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How to Write a Grant Proposal that Impresses

Last December, my YVC affiliate (Charleston, SC) was one of the 3 recipients of the annual youth grant sponsored by YVCHQ. This year, the Green Globe Grant was awarded to applicants who presented an original and thorough idea for an environmentally-focused service project. This grant opportunity is completely administered, reviewed, and decided upon by YVC’s International Youth Advisory Board (IYAB). I learned a lot about the grant writing process in the context of a volunteering project, so here are some tips on how to write an effective grant proposal!

Make sure to research your community needs thoroughly.

When you present your proposal, it should be made clear to the reviewers that you know what you’re talking about. Research can be done by citing local newspapers, scientific journal publications, and local experts. It’s a good strategy to start by explaining the significance of the issue in a wider scope, then how it specifically affects the different aspects of your community (like the people living in the area, the environment, the economy, etc.).


Provide a detailed outline of your budget and materials.

As a grant applicant, you need to show that the money you receive will be utilized effectively. A detailed budget can be easily made with a spreadsheet and should include things like project materials needed, transportation, and project advertisement.


Describe the logistics of the project in detail.

It’s important to go into detail about the “who, what, where, when, and how” of the project. Specificity is key: Describe the exact location, timing, and different activities involved in the service project. Also, talk about any local organizations you may be partnering with and how they will help you. The more organized your project plans look, the more open reviewers will be to investing in your idea.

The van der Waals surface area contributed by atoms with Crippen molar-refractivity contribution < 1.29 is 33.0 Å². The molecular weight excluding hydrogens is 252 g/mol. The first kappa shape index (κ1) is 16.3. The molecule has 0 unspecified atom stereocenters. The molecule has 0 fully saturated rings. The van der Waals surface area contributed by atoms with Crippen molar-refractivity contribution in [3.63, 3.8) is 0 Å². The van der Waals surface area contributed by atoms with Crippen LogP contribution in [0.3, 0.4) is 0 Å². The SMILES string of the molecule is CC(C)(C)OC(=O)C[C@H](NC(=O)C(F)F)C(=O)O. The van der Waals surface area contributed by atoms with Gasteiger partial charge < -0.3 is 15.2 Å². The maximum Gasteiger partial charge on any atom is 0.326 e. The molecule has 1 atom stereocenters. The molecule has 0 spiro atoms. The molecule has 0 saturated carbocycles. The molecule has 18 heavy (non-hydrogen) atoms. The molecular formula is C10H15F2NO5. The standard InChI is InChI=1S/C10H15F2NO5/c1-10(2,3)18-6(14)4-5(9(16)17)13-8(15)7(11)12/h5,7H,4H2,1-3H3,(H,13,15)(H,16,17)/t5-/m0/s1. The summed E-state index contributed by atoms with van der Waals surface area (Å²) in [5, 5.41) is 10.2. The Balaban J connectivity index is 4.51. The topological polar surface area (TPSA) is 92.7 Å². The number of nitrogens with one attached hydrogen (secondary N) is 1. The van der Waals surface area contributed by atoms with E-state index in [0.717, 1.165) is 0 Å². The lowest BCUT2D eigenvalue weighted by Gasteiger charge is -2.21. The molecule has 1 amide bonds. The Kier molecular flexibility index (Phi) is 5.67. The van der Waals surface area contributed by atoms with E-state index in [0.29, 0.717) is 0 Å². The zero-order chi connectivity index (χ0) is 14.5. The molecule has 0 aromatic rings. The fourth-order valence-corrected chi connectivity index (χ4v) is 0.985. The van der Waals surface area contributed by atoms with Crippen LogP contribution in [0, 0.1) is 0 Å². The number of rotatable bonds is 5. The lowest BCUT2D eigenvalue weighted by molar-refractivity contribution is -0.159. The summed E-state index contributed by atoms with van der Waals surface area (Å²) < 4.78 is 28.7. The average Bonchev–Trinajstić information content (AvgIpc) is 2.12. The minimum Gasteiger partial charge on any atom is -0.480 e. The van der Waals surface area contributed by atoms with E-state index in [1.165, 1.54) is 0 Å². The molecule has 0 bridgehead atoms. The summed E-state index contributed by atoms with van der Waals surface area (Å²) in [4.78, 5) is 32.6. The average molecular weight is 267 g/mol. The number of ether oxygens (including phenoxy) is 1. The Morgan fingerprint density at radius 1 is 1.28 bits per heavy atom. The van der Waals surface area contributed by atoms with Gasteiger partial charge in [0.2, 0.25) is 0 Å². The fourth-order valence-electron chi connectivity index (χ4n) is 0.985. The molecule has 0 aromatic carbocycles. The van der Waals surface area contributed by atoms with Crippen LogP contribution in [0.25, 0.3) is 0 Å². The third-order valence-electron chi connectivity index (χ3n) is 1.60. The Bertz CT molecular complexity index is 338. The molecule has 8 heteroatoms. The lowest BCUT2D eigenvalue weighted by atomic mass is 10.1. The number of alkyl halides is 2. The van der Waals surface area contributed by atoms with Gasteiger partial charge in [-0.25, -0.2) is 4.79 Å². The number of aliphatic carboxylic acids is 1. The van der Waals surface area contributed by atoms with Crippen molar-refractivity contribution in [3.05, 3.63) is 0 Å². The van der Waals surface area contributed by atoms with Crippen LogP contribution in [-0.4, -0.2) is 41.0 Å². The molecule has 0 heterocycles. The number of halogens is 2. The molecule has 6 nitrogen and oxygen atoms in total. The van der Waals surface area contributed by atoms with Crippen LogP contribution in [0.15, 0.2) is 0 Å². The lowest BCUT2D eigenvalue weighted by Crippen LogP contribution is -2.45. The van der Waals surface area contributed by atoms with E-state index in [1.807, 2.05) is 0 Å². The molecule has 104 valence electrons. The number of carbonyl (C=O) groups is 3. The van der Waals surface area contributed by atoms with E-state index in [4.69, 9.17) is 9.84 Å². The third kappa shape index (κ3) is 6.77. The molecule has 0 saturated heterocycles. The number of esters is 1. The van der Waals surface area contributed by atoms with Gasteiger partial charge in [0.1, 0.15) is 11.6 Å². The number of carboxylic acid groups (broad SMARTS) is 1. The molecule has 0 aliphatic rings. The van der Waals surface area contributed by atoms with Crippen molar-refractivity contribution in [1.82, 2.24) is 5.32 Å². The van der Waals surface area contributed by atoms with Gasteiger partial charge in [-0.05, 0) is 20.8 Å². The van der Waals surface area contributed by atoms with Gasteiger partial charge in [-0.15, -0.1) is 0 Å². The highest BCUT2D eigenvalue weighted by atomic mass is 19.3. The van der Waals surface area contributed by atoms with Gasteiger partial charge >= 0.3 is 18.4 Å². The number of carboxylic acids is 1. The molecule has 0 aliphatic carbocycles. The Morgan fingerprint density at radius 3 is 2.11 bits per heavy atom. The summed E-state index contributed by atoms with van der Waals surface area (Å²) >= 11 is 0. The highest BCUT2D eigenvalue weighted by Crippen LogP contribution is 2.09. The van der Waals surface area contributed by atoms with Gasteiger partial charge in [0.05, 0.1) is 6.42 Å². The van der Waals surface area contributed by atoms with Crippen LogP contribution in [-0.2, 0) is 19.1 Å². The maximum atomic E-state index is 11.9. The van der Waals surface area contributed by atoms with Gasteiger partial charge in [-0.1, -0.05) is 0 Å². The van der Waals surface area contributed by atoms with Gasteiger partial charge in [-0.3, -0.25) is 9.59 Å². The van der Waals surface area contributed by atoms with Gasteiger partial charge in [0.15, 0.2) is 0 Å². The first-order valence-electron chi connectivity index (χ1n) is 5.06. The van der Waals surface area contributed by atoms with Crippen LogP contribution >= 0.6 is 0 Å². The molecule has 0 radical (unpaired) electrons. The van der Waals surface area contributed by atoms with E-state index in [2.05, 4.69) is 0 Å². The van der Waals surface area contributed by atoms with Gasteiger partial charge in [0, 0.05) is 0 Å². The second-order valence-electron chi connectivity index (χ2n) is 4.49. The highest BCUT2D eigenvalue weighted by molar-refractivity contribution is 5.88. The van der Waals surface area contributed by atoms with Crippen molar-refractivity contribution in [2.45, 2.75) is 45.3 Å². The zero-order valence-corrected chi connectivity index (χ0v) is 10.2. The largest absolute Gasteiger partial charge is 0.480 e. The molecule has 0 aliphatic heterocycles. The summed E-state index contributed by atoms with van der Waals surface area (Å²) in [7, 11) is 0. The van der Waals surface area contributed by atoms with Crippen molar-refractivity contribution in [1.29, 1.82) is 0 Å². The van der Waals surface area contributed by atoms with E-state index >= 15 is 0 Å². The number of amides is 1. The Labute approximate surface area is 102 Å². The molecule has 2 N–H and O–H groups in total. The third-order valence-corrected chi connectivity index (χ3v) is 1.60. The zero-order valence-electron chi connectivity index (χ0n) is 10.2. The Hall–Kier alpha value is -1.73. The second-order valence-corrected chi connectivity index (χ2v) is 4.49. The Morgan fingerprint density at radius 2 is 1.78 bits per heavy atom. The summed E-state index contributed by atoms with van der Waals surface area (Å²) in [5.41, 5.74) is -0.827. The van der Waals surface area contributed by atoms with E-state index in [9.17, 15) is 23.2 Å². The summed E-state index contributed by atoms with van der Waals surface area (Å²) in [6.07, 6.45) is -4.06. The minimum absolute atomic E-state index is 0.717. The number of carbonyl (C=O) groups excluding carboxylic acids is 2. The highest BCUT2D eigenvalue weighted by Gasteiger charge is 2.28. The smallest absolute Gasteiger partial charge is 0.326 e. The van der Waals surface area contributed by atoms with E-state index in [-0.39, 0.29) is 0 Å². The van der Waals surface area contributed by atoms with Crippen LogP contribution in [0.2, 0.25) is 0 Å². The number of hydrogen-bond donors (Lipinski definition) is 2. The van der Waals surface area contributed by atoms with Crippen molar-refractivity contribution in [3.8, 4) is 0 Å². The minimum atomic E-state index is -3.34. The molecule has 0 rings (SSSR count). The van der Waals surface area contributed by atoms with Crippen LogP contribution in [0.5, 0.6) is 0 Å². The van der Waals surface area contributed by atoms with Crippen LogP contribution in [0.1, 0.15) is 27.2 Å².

Create an effective solution.

Whether your project centers around educating a group of people or is a more traditional physical project, a good impact solution can be quantitatively measured. For example: How many volunteers were you able to engage? How many pieces of trash did you pick up at a beach sweep? How many cans of food did you collect at a food drive? Make a goal for your volunteer project to measure your success. By doing this, you’re ensuring that your solution has meaningful short-term and long-term effects.


Make it memorable!

Add a fun icebreaker like “where the wind blows,” “ninja,” or “never have I ever” for a fun start to your project. Include a little healthy competition as an incentive for your volunteers or plan to play some music while volunteering. Small details and activities like these can make a project stand out to reviewers and be more enjoyable for volunteers.


Hi! My name is Masi Sundara, and I have been proudly serving the YVC of Charleston since its foundation in 2015. As a senior at Academic Magnet High School, I am part of the science Olympiad team and the wrestling team. In the rare instances that I have free time, I enjoy being outdoors, discovering new music, and reading. Between service-learning projects, the annual summits, partaking in IYAB, and more, serving with YVC has helped me develop my leadership skills and taught me how to contribute what I can to the needs of my community.